The GDL has even threatened a members ballot on these longer term strikes if they feel the talks are not making progress. 

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Where in Germany passengers are most affected by Friday’s public transport strikes

Public transport strikes are to reach their climax on Friday, after a week of local strikes spread across Germany. We explain where passengers are most affected, and why there are climate protests involved.

Where in Germany passengers are most affected by Friday's public transport strikes

Trade union Verdi suggests that collective bargaining for public transportation workers has stalled, which is why they, and other local drivers’ unions, have called warning strikes in several federal states.

Friday’s strikes are expected to have drastic effects for local transportation passengers. According to Verdi, 90,000 employees from more than 130 municipal transportation companies have been called to strike.

But impacts will vary greatly between regions. In many federal states, the warning strike started Friday morning, with buses, trams and subways stopped in many places.

Where are strikes being felt the most this Friday?

Residents of North-Rhine-Westphalia are likely to face significant transportation disruptions, as about one-third of all striking companies are based there. Nearly all of the region’s major public transport companies are on strike, including: KVB (Cologne), Rheinbahn (Düsseldorf), DSW21 (Dortmund), and Stadtwerke Münster and moBiel (Bielefeld).

Additionally, parts of Lower Saxony, Berlin, Brandenburg, Baden-Württemberg, Rhineland-Palatinate, Saxony, Saxony-Anhalt and Thuringia are all affected.

READ ALSO: Transport strike – How to navigate Berlin without U-bahn or buses

Buses and trams have also come to a standstill in Hamburg and Schleswig-Holstein. A statement from Hamburger Hochbahn (HVV) and the Verkehrsbetriebe Hamburg-Holstein (VHH) warned customers that all buses and trains will remain in depots.

Friday’s walkout is also expected to be felt in Hesse, Mecklenburg-Western Pomerania and Bremen.

What transport is still running?

In some places S-Bahn trains or regional buses are still running, especially those that are not operated by municipal companies that are being targeted by workers.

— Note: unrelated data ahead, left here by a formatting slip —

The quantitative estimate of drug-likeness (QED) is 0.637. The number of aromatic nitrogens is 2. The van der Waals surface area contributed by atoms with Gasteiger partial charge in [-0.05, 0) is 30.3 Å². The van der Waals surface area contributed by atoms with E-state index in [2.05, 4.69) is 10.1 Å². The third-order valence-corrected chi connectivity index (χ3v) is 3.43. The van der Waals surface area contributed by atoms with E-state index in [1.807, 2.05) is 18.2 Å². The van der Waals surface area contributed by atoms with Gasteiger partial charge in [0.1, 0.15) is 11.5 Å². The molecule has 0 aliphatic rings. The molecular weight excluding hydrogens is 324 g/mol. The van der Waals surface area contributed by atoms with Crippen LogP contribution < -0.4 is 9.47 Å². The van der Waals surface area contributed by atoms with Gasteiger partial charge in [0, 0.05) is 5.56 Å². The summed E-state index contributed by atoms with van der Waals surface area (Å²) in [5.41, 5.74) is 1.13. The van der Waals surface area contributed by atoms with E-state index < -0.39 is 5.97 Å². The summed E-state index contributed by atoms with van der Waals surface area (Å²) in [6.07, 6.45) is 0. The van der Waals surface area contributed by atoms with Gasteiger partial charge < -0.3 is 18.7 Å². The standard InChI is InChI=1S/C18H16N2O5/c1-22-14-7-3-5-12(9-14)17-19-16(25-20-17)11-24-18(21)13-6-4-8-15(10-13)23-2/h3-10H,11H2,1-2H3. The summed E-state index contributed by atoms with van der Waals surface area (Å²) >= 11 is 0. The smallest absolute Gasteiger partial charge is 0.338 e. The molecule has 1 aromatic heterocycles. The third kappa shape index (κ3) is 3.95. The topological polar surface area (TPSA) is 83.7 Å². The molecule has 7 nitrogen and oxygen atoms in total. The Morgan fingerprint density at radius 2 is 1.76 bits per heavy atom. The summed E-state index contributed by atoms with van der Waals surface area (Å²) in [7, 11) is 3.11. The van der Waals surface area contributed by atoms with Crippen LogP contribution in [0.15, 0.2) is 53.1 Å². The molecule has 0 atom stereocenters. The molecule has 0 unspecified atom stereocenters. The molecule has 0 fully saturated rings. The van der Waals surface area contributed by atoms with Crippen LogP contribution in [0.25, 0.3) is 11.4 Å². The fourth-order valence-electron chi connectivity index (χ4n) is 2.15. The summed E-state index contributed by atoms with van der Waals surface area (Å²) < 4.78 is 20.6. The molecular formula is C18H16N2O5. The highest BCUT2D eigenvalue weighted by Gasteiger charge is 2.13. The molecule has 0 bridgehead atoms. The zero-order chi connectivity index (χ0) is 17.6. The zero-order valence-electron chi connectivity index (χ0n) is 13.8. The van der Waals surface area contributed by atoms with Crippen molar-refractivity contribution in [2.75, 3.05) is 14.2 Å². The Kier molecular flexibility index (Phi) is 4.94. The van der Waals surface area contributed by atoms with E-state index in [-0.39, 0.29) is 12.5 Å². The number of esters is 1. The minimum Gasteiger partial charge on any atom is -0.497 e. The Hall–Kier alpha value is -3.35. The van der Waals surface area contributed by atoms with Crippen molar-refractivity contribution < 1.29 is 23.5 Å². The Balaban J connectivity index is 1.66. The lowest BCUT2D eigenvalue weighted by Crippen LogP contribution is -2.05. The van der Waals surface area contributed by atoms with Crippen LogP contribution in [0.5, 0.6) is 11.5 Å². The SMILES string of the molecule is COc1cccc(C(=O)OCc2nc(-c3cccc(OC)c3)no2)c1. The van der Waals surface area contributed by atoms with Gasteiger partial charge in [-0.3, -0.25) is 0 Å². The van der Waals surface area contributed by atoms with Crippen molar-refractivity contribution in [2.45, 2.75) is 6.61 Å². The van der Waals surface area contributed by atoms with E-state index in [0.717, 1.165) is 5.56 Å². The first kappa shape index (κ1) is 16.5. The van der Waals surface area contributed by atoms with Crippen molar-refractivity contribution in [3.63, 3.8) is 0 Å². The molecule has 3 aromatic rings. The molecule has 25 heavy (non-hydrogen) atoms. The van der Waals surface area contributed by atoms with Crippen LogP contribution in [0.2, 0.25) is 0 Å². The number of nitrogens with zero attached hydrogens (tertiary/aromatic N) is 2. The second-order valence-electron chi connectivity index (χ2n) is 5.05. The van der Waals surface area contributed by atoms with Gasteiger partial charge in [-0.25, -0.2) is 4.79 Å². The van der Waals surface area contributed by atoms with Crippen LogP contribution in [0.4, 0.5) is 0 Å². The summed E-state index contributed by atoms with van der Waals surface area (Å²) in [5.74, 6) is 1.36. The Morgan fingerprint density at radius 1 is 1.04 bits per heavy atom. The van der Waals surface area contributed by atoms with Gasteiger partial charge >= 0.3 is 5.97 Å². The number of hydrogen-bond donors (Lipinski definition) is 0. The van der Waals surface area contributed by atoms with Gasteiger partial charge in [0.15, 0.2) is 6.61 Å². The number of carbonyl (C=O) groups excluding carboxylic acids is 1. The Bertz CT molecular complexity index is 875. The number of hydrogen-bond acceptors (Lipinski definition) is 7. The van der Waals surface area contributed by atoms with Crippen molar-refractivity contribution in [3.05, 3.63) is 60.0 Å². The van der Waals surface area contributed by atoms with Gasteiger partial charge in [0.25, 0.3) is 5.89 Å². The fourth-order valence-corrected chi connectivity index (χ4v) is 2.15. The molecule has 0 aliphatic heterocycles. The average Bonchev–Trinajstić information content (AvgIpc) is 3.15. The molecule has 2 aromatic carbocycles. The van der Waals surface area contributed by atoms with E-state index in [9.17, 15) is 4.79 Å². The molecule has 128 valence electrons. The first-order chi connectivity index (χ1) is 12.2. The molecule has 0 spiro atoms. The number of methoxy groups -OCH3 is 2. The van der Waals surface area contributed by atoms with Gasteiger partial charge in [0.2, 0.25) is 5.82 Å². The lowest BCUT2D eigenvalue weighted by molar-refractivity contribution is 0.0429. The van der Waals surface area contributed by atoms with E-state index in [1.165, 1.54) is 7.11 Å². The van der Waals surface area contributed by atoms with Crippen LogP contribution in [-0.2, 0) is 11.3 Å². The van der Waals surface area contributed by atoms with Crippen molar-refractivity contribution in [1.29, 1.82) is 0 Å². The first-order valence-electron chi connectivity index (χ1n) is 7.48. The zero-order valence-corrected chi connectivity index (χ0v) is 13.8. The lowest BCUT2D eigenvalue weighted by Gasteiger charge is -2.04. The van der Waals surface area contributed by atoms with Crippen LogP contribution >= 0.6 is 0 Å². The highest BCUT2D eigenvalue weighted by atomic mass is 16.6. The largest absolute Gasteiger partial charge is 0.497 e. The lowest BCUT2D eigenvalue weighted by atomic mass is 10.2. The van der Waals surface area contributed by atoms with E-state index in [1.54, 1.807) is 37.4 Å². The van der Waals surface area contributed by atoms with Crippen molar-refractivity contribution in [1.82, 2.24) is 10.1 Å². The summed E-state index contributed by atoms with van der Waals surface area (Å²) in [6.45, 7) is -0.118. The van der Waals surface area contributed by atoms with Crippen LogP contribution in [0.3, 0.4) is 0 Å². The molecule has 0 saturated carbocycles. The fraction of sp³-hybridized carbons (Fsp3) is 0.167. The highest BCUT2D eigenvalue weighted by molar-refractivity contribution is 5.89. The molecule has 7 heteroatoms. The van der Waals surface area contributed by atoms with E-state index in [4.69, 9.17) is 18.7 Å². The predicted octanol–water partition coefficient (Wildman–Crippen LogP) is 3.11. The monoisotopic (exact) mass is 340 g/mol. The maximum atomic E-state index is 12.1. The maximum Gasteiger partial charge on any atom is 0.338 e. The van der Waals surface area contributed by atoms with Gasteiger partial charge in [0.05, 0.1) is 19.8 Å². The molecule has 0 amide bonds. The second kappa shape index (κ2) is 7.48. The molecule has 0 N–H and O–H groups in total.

In Berlin and Frankfurt am Main, S-Bahn trains continue to operate. Frankfurt’s city bus company (VGF) also stated on its website that its buses are still expected to run.

Deutsche Bahn’s regional and long-distance trains are running on their usual timetable. So passengers taking longer journeys with DB should not be prevented from travelling.

The state of Bavaria is also free of strikes this week, and in Saarland strikes have reportedly been called off after employers and Verdi managed to reach a new collective agreement on Wednesday.

As reported by Tagesshau, the agreement reached with Saar Municipal Employers’ Association (KAV Saar) provides inflation compensation bonuses of €1,000 as well as “a Saturday supplement and sickness benefit subsidy”, among other things.

Why is the public transportation strike culminating in a climate strike?

Verdi’s demands are primarily concerned with improving the working conditions for transportation workers – for example, by shortening the work week, increasing the number of paid holiday days, or allowing for more sufficient break times.

READ ALSO: ‘No family life’ – A Berlin bus driver explains why public transport workers are striking

But Verdi has gained the support from the climate group Fridays For Future (FFF), which is joining with Verdi organisers to lead demonstrations in around 100 cities on Friday. 

“Whether we live in the city or in the countryside, we all need a public transport system that we can rely on. Without a socially just transport turnaround, there can be no effective climate protection,” Fridays for Future explained in a statement on their website.

They added that, “There are too few bus drivers because the working conditions are poor,” which is why they are joining forces to ensure a “livable future with reliable public transport”.

Mathias Kurreck, a BVG bus driver and Verdi union member told The Local: “If we don’t manage to support the transport transition now, we will not have local transport in the future that can convince people to switch from cars.”

He added that “We have a strong partner with Fridays for Future and we drive together,” referencing the movement’s campaign slogan ‘Wir Fahren Zusammen’.

“If you don’t have any plans on March 1st, 2024, you are warmly invited to come by to show your support for public transport, solidarity and unity,” he said.